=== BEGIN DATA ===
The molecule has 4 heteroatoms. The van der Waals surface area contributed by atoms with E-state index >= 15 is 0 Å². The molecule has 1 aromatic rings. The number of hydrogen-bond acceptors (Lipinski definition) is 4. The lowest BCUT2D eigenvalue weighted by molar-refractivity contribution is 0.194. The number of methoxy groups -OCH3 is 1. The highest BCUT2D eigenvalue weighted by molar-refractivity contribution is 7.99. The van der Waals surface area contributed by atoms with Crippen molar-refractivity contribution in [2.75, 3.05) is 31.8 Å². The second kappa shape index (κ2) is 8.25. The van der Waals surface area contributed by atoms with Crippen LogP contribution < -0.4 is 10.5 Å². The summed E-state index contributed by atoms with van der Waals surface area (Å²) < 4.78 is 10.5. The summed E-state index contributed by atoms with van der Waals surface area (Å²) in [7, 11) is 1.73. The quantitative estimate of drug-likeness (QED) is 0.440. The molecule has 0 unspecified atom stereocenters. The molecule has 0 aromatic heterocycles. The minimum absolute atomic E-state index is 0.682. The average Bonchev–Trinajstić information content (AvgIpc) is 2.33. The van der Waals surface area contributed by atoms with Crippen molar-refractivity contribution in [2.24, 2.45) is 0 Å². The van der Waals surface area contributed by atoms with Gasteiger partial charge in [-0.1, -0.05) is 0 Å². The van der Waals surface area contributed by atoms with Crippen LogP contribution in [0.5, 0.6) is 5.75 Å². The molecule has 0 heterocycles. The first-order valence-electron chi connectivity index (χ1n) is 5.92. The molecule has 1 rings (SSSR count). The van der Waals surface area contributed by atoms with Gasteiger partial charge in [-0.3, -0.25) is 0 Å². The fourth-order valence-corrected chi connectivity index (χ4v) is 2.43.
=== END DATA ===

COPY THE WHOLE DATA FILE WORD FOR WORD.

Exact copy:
The molecule has 4 heteroatoms. The van der Waals surface area contributed by atoms with E-state index >= 15 is 0 Å². The molecule has 1 aromatic rings. The number of hydrogen-bond acceptors (Lipinski definition) is 4. The lowest BCUT2D eigenvalue weighted by molar-refractivity contribution is 0.194. The number of methoxy groups -OCH3 is 1. The highest BCUT2D eigenvalue weighted by molar-refractivity contribution is 7.99. The van der Waals surface area contributed by atoms with Crippen molar-refractivity contribution in [2.75, 3.05) is 31.8 Å². The second kappa shape index (κ2) is 8.25. The van der Waals surface area contributed by atoms with Crippen LogP contribution < -0.4 is 10.5 Å². The summed E-state index contributed by atoms with van der Waals surface area (Å²) < 4.78 is 10.5. The summed E-state index contributed by atoms with van der Waals surface area (Å²) in [7, 11) is 1.73. The quantitative estimate of drug-likeness (QED) is 0.440. The molecule has 0 unspecified atom stereocenters. The molecule has 0 aromatic heterocycles. The minimum absolute atomic E-state index is 0.682. The average Bonchev–Trinajstić information content (AvgIpc) is 2.33. The van der Waals surface area contributed by atoms with Crippen molar-refractivity contribution in [2.24, 2.45) is 0 Å². The van der Waals surface area contributed by atoms with Gasteiger partial charge in [-0.1, -0.05) is 0 Å². The van der Waals surface area contributed by atoms with Crippen LogP contribution in [0.5, 0.6) is 5.75 Å². The molecule has 0 heterocycles. The first-order valence-electron chi connectivity index (χ1n) is 5.92. The molecule has 1 rings (SSSR count). The van der Waals surface area contributed by atoms with Gasteiger partial charge in [-0.3, -0.25) is 0 Å². The fourth-order valence-corrected chi connectivity index (χ4v) is 2.43.